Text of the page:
Learning centres represent important sites for the interweaving of formal and informal learning opportunities. It is noticeable that in the cases here, popularity of the learning centres rests partly on their not being too closely associated with formalized learning. Facilities such as loan of laptops and accordance of space for informal self-directed learning on computers (Searching independently for information) are important examples of how the affordances for learning can be enhanced.
In two of the UK cases provision has to relate to large, multi-site organisation. Although the classes have been carried out at a wide range of sites they are mainly held in various centres or ‘Learning Zones’. Equipped with computers and training rooms, they aim to provide an inviting and non-threatening space for learning, which includes literacy, numeracy, GCSE English, IT alongside other courses. In one case, a training facility initially consisting of a small room with five computers expanded to a learning centre became a ‘LearnDirect’ (mediated computer-based training) centre in 2002, and then moved to a large purpose-built building in 2004. In the latter case, the company pays the salary of a full-time tutor and assistant and provided the funds for the new building, whilst LearnDirect (public funding) finances the computers and resources, with the centre is also open to the local community. In addition to computer and skills for life courses and jobspecific training, the centre also offers adult education courses which have been very important in attracting individuals from the company and community at large. In another food processing company, literacy and language courses were offered as part of a company strategy (union negotiated) to upskill their existing workforce in order to to fill promoted positions internally such as the team leader.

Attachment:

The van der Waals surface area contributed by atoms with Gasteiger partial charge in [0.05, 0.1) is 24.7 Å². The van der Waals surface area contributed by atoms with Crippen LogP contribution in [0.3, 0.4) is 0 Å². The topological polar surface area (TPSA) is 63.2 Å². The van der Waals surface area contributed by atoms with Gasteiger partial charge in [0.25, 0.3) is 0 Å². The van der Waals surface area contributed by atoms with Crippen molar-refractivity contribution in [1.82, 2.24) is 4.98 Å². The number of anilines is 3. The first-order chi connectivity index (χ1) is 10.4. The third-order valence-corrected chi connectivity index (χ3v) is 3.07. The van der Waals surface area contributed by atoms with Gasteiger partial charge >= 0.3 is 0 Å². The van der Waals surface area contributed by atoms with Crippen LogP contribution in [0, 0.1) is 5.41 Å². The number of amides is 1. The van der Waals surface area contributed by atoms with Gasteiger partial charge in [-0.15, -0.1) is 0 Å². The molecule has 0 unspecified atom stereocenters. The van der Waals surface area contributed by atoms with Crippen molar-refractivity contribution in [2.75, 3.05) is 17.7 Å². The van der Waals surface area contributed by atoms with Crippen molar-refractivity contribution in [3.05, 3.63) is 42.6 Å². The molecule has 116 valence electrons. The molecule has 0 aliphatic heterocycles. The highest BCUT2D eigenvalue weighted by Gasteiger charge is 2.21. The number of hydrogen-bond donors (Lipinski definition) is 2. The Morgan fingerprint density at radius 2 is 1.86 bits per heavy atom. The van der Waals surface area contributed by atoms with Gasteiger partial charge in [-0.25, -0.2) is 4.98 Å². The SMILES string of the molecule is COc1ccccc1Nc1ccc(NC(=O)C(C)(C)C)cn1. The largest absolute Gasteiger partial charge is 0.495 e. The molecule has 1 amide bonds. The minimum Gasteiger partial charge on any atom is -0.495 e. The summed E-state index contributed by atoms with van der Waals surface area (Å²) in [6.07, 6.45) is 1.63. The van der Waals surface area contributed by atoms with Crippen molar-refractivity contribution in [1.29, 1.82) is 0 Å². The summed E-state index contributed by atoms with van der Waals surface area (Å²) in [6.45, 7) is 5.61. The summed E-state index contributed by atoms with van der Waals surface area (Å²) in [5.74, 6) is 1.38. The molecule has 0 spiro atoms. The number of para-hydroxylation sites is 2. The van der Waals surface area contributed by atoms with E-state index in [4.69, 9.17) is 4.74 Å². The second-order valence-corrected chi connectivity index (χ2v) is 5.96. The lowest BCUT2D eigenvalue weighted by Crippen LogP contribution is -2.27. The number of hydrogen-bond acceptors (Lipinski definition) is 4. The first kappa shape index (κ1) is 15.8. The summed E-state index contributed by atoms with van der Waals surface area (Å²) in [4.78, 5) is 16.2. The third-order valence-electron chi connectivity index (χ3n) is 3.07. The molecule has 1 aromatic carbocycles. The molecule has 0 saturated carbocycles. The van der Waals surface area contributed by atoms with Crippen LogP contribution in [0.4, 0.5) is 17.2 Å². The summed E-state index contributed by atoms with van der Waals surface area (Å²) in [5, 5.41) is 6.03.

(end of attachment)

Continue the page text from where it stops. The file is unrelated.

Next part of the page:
One of the key findings of the wider study was that employee participation in a formal program acted as the catalyst for the various informal training activities that occurred back on the shop floor. Participating in an organized class or in a tutorial session heightened employee awareness of the importance to learn. This interplay between formal and informal training was synergetic. Care should be taken not to confuse strategies for ‘getting by’ at work with informal learning. Supervisors taking pre-emptive or circumventing action over tasks involving literacy skills can create a vicious circle of employees’ over-reliance on supervisors to fill in forms, for example, thus missing the opportunities for informal “Mentoring and coaching” and reinforcing underlying skills deficiencies instead of helping to solve them.
There was evidence that, in the interplay between formal learning and informal learning, both external and internal motivation combine in highly context specific ways. The levelling out of management structures often leads to the expectation that employees should “take on more” and “show initiative”.